Review of “V for Vendetta”

The year is 2020, and a once-chaotic England is now ruled by a Christian totalitarian government controlled by a dictator known as the Chancellor (John Hurt). The British people themselves are docile, submitting to unrelenting censorship, curfews, and willing to look the other way as gays, Muslims, and anyone else who challenges authority are “bagged” and made to disappear.

V, played by Hugo Weaving, is a masked revolutionary driven by a mysterious past to try to bring down this corrupt government. Brilliant, slightly mad, and always enigmatic, V joins a long list of cinematic loners out to change the world. In typical action movie fashion, Vendetta opens as V rescues Evey (Natalie Portman) from attack, changing the course of a life which until now had been lived in terror and without purpose.

But what drives V? What gives him his courage and conviction? This is where Vendetta, a movie about revolution, itself becomes revolutionary.

Every GLBT person is used to seeing homosexuality portrayed cinematically as shorthand for evil, weakness, and immorality. Does the villain in your summer action blockbuster need a heightened sense of menace? Then have Cillian Murphy portray the mad psychologist in Batman Begins as prissy and mincing. Is the psychopath in your thriller not quite immoral enough? Then take a cue from Basic Instinct and make her a man-hating bisexual. Or perhaps you just want to convey that your film's setting is one of loose morals and debauchery. Then look to Cabaret where the acceptance of homosexuality cues the audience into 1930 Berlin's decadence.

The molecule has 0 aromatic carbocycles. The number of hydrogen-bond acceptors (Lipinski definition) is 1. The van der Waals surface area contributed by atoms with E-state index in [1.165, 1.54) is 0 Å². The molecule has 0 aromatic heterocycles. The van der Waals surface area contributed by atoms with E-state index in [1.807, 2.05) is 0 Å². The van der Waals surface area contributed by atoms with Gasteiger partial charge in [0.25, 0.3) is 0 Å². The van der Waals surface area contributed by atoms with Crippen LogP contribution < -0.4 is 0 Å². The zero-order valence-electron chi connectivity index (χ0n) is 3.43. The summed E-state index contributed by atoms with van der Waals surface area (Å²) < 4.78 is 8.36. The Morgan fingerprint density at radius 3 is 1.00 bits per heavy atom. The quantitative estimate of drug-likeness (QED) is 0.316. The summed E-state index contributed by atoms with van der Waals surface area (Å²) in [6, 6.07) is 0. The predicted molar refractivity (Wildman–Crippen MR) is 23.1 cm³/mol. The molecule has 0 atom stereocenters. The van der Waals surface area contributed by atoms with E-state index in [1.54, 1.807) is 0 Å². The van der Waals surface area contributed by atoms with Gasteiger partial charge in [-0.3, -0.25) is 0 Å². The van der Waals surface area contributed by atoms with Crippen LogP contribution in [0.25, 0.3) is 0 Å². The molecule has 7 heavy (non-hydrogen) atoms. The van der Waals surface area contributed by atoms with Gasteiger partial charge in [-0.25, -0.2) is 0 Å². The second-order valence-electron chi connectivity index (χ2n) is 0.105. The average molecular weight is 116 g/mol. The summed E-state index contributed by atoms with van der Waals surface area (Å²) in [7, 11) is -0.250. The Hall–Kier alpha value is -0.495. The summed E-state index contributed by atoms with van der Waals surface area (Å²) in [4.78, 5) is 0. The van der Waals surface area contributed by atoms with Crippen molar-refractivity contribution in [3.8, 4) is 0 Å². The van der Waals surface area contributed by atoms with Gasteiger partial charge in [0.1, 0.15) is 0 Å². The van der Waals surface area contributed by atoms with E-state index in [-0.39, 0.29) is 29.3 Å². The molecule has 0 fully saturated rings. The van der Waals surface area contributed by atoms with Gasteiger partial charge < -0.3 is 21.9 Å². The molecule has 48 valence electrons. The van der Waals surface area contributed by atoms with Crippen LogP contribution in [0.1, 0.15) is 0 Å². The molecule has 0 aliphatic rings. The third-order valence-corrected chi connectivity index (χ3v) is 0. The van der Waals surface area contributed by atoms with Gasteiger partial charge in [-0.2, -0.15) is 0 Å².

Sometimes, in movies like Under the Tuscan Sun or Must Love Dogs, GLBT people get to be the best friend of the main character. And sometimes in comedies like Four Weddings and a Funeral and The Bird Cage, GLBT love is shown to be equal to that of heterosexuals.

But if what's needed is to communicate all that is good and right in the world, that love and honor are what's worth fighting and dying for, that courage and integrity are the highest ideals, then that is always a job for heterosexuals.

V for Vendetta changes all that.

From the beginning of the movie, the horror and injustice of life in Vendetta's fascist state are illustrated by the fate of GLBT people, who are vehemently denounced by those in power.

Here homosexuality is a crime and those convicted are made to disappear.

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